This begins his new life of discovery—about himself and deeper truths about what is really happening. For one thing, he learns he is immune to the yeast infections. However he is a vector, meaning he can spread it to others. But many of the people he will be meeting in the future are "different." They are all practitioners of the craft—Wicca—and also do not feel the same revulsion towards other humans that the rest of the population feels.
    But first he must reach level F. That is where all the scientists were placed so they could continue to practice their profession. Something very profound is changing within him. He has trouble making decisions, and even worse, he finds he has feelings again. He meets a girl named Kyra, who already knows about him. She prepares him to go to the next level down—G. From here on, it is not just a matter of walking along the caves. In these lower levels are housed the more "important" people. Kyra gives him a drug, then shoves him into an autoclave. He awakens to the sound of birds singing and finds himself lying on grass below trees.
    Here is where the useless elites live. In this level, no money was spared to create a very similar reality to the one above ground. They have a beach and a fake ocean, and shopping center. A girl wearing very skimpy clothing becomes friendly to him and shows him around. She gives him a "euph" pill and wants sex. Needless to say, she is really ditzy. It is here that he knows for certain that he carries the yeast infection, because she drops dead. He suddenly is amazed that he is "double-sighted." He can see inside the dead Cindy Ann's skull and body. Is it a hallucination? He tests it by looking at a tree and seeing a nest with baby birds inside. He climbs to the crotch of the tree, and sure enough, they are really there. He walks along looking at all the nice houses, but knows that sooner or later he will hit a stone wall, and he does. There is a rather dilapidated house nearby, and he knocks at the door. Finally a middle-aged woman comes to the door. He does not know what to say, so he shows her the ring.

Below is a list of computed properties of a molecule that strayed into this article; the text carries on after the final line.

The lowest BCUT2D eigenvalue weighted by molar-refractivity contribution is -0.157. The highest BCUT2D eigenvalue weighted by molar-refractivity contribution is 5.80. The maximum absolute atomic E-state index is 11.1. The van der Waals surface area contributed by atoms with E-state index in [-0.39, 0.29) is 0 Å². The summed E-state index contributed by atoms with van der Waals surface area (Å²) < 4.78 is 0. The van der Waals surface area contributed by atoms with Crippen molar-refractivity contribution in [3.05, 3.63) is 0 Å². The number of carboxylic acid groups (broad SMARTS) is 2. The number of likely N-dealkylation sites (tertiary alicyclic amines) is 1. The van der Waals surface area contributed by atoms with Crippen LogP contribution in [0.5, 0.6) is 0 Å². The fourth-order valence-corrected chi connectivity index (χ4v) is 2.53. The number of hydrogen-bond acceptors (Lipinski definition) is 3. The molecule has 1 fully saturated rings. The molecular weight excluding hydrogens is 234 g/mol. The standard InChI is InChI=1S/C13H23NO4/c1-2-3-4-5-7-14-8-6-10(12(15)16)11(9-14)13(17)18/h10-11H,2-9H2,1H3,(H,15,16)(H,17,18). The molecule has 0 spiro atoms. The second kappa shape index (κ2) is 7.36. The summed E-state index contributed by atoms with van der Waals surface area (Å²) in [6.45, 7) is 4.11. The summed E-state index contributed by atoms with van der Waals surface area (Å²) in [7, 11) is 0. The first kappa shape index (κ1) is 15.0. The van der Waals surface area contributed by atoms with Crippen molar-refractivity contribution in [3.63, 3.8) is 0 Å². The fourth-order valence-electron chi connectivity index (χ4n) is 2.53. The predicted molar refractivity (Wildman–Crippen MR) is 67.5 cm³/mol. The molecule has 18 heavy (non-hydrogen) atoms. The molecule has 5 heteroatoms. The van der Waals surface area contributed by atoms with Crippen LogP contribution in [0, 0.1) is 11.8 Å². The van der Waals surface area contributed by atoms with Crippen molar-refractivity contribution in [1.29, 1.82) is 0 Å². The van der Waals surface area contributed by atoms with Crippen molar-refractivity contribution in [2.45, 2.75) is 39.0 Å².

She shot me a startled glance. "I don't know anything about it," she said vehemently. "I don't know anything about it at all, no more than if I was a dog!" She slammed the door in my face.

    He goes to find a place to rest, and falls into a deep sleep. Another thing I must mention is that he's lost his sense of time. But he awakens when something rubs his cheek. It is a dog, of course, who urges him to play fetch with a stick, then indicates he is supposed to throw the stick into the "ocean." There he watches how it is pulled—to the right, then away and gone. He knows that is the way off this level. The dog, whose name is Dekker swims with him part of the way until he feels himself being pulled down, down.
    And that is where I will leave off, and it was here that I was struck with the familiarity of what is going on in my life—strange signs to follow that lead me to the next level, each one becoming less and less like the reality I once knew. I could make a long list of everything in this story that could literally be happening now. The plandemic, the FBY (and lots of other things we find out later), and the magic—the shifting into a world that no longer operates as the old one did. Absolutely fascinating book, especially for those who are on the path out. If you are, then you understand what I mean. Very highly recommended reading.
    Below: Two images of a labrys from Wikipedia.
An ornamented golden Minoan double axe, often spuriously called a labrys.
Labrys jewelry of modern pagan and feminist movements.

Labrys jewelry of modern pagan and feminist movements.

An ornamented golden Minoan double axe.